• Hobson. “Sleep and the Immune System”. In: The Chemistry of Conscious States: How The Brain Changes. Little, Brown 1994.
  • Plihal and Born. Effects of Early and Late Nocturnal Sleep on Declarative and Procedural Memory. The Journal of Cognitive Neuroscience, Vol 9, 534-547, Copyright © 1997 by The MIT Press
  • Zhang, Samet, Caffo, Punjabi. Cigarette Smoking and Nocturnal Sleep Architecture. American Journal of Epidemiology 2006.


Acetylcholine (Ach) – the neurotransmitter in all autonomic ganglia. In other words, it is a chemical that allows neurons to communicate with each other.

Aminergic – Relating to nerve cells or fibres.

Dentate gyrus – Part of the hippocampal formation. It contains granule cells, which project to the pyramidal cells, but mostly to the interneurons of the CA3 subfield of the hippocampus.

Dopamine – dopamine functions as a neurotransmitter, activating the five types of dopamine receptor – D1, D2, D3, D4 and D5, and their variants. Dopamine is produced in several areas of the brain, including the substantia nigra.

EEG topography – using a large number of electrodes to triangulate the source of the electrical activity.

Electroencephalography – the neurophysiologic measurement of the electrical activity of the brain by recording from electrodes placed on the scalp or, in special cases, subdurally or in the cerebral cortex.

Electroencephalogram (EEG) – The resulting traces from Electroencephalography, known as an and represent a summation of post-synaptic potentials from a large number of neurons.

Entorhinal cortex (EC) – Important memory center in the brain. The EC forms the main input to the hippocampus and is responsible for the pre-processing (familiarity) of the input signals.

Hippocampus – has an essential role in the formation of new memories about experienced events (episodic or autobiographical memory).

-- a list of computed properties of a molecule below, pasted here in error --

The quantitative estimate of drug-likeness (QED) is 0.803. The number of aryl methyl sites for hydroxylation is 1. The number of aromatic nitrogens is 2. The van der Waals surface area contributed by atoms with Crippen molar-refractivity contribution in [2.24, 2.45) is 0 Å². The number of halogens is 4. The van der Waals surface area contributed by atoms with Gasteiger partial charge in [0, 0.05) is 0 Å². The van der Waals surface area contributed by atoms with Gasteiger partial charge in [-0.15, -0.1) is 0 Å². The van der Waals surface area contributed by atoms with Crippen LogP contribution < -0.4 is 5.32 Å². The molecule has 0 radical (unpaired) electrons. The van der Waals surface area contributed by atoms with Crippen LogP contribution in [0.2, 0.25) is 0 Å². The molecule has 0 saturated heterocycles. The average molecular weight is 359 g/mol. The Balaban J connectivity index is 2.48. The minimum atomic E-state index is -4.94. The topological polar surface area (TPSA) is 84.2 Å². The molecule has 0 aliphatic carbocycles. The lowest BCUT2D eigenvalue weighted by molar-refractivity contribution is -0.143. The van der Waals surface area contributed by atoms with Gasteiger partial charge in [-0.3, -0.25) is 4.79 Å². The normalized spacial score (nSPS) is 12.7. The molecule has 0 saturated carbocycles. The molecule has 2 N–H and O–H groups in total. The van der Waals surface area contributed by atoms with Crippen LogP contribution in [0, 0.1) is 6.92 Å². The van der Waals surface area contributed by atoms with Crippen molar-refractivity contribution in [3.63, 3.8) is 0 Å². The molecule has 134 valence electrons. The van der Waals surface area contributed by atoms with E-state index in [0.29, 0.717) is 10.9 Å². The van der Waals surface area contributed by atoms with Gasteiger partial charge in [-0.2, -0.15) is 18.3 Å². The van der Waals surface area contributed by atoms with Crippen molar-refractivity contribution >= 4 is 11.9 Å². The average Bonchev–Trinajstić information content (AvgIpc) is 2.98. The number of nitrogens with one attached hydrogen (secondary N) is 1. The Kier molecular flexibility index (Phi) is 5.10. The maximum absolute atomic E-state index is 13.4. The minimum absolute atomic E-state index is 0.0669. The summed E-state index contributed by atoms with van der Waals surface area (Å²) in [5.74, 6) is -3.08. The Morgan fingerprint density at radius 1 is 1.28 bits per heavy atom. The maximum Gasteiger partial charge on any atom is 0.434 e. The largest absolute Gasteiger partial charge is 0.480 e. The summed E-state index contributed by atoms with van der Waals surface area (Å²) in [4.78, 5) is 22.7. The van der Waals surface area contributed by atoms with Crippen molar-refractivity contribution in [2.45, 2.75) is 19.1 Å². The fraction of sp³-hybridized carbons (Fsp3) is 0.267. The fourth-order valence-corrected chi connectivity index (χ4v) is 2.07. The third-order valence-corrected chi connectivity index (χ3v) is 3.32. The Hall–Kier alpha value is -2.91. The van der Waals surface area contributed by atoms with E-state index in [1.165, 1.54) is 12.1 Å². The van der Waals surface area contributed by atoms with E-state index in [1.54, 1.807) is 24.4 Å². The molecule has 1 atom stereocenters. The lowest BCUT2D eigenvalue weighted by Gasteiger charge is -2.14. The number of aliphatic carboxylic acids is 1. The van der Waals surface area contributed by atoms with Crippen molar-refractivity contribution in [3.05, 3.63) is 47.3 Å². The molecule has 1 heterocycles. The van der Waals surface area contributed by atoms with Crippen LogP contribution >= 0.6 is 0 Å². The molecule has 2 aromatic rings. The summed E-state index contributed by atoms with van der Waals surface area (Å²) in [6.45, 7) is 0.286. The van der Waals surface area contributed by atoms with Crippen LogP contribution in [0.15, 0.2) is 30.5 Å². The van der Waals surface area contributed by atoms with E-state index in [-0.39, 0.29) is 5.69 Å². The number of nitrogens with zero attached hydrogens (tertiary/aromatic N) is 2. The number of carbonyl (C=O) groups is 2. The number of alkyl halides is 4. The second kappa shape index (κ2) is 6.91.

Medulla oblongata – is the lower portion of the brainstem.

Mesencephalon (or midbrain) – is the middle of three vesicles that arise from the neural tube that forms the brain of developing animals.

Nicotinic acetylcholine receptors (nAChRs) – ionotropic receptors that form ligand gated ion channels in cells’ plasma membranes. Like the other type of acetylcholine receptors, muscarinic acetylcholine receptors (mAChRs), their opening is triggered by the neurotransmitter acetylcholine (ACh), but they are also opened by nicotine.

Noradrenergic – liberating, activated by, or involving norepinephrine in the transmission of nerve impulses

Pons – part of the central nervous system, and relays sensory information between the cerebellum and cerebrum.

Ponto-geniculo-occipital (PGO) spikes – periodically generated during the REM sleep, which are considered to be the main stimuli of dreams. Play an important role in triggering and maintaining rapid eye movement sleep. Similar potentials can be elicited in waking by intense auditory stimulation that elicit orienting

Scalp electrodes – picks up the activity of large groups of neurons

Sensory gating – a process by which the brain adjusts its response to stimuli. It is a largely automatic process. When one stimulus is presented, there is a response. But when it is followed by a second stimulus soon after, the response to the second stimulus is blunted. This is an adaptive mechanism to prevent overstimulation. It helps to focus on a stimulus among a host of other distracing stimuli. The mechanism of sensory gating involves feed-forward and feed-back inhibition of the stimulus perceived. It involves GABA-ergic and α7 nicotinergic receptor-mediated inhibition of the pyramidal neurons in the cornu ammonis (CA3) region of the hippocampus.

Theta rhythms – are one of several characteristic electroencephalogram waveforms associated with various sleep and wakefulness states.